WWC review of this study

The language of play: Developing preschool vocabulary through play following shared book-reading [Guided play or directed play vs. free play]

Toub, T. S., Hassinger-Das, B., Nesbitt, K. T., Ilgaz, H., Weisberg, D. S., Hirsh-Pasek, K., Golinkoff, R. M., Nicolopoulou, A., & Dickinson, D. K. (2018). Early Childhood Research Quarterly, 45, 1–17.

  • Randomized Controlled Trial
     examining 
    249
     Students
    , grade
    PK

Reviewed: January 2022

At least one finding shows promising evidence of effectiveness
At least one statistically significant positive finding
Meets WWC standards without reservations
Language outcomes—Statistically significant positive effects found
Outcome
measure
Comparison Period Sample Intervention
mean
Comparison
mean
Significant? Improvement
    index
Evidence
tier

Receptive Test (Toub et al. 2018)

Guided play or directed play vs. (Not applicable)

1 Week

Guided play + Directed play vs. Free play;
249 students

0.60

0.54

Yes

 
 
14
 
More Outcomes

New Word Definition Test-Modified (NWDT-M;Hadley et al., 2016),

Guided play or directed play vs. (Not applicable)

1 Week

Guided play + Directed play vs. Free play;
249 students

0.57

0.42

Yes

 
 
13
 
Show Supplemental Findings

Receptive Test (Toub et al. 2018)

Guided play or directed play vs. (Not applicable)

3 Weeks

Guided play + Directed play vs. Free play;
153 students

0.63

0.55

Yes

 
 
17

New Word Definition Test-Modified (NWDT-M;Hadley et al., 2016),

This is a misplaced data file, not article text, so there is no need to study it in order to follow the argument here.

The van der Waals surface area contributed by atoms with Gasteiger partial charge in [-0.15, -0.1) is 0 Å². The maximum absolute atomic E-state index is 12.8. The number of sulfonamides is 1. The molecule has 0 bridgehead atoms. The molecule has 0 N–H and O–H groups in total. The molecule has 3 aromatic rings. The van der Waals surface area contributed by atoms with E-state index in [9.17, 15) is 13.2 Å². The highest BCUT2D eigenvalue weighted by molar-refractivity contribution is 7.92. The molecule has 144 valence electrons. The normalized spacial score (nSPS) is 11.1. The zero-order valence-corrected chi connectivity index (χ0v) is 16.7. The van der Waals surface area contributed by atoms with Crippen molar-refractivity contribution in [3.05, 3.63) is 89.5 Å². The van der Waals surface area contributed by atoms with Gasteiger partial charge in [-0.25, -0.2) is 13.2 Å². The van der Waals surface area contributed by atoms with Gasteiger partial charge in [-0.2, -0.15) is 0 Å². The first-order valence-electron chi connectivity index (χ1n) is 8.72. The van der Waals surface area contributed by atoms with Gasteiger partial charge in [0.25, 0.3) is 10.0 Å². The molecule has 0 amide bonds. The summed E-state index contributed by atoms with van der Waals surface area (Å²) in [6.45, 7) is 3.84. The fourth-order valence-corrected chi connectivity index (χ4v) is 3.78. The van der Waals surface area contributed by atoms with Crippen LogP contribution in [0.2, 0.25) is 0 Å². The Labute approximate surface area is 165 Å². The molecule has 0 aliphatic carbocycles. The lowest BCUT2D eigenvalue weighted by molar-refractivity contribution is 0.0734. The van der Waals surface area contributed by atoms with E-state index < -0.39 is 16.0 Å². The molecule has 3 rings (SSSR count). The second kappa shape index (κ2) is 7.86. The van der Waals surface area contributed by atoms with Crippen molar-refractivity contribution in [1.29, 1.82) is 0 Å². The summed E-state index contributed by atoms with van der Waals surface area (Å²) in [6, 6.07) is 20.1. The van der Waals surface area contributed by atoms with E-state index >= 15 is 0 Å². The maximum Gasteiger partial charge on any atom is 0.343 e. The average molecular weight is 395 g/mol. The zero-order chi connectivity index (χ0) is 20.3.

Guided play or directed play vs. (Not applicable)

3 Weeks

Guided play + Directed play vs. Free play;
153 students

0.61

0.50

No

--


Evidence Tier rating based solely on this study. This intervention may achieve a higher tier when combined with the full body of evidence.

Characteristics of study sample as reported by study author.


  • 15% English language learners

  • Female: 54%
    Male: 46%
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    Pennsylvania, Tennessee
  • Race
    Asian
    1%
    Black
    55%
    Other or unknown
    30%
    White
    14%
  • Ethnicity
    Hispanic    
    23%
    Not Hispanic or Latino    
    77%

Setting

The study included 10 Head Start preschool classrooms in Eastern Pennsylvania and 18 pre-K classrooms in Central Tennessee. About nine students per classroom participated in the study.

Study sample

The authors reported that the students in the study were 55 percent Black, 23 percent Hispanic/Latino, 1 percent Asian, and 14 percent White, and 7 percent other race or multiracial. The average age was 59 months (4.9 years), ranging from 39 months to 66 months. Most students in the sample were low-income. In the Pennsylvania classrooms, all children were low-income, while in Tennessee, low-income students were prioritized for enrollment. Fifteen percent of the sample were English learners, and there was no report of children having learning disabilities.

Intervention Group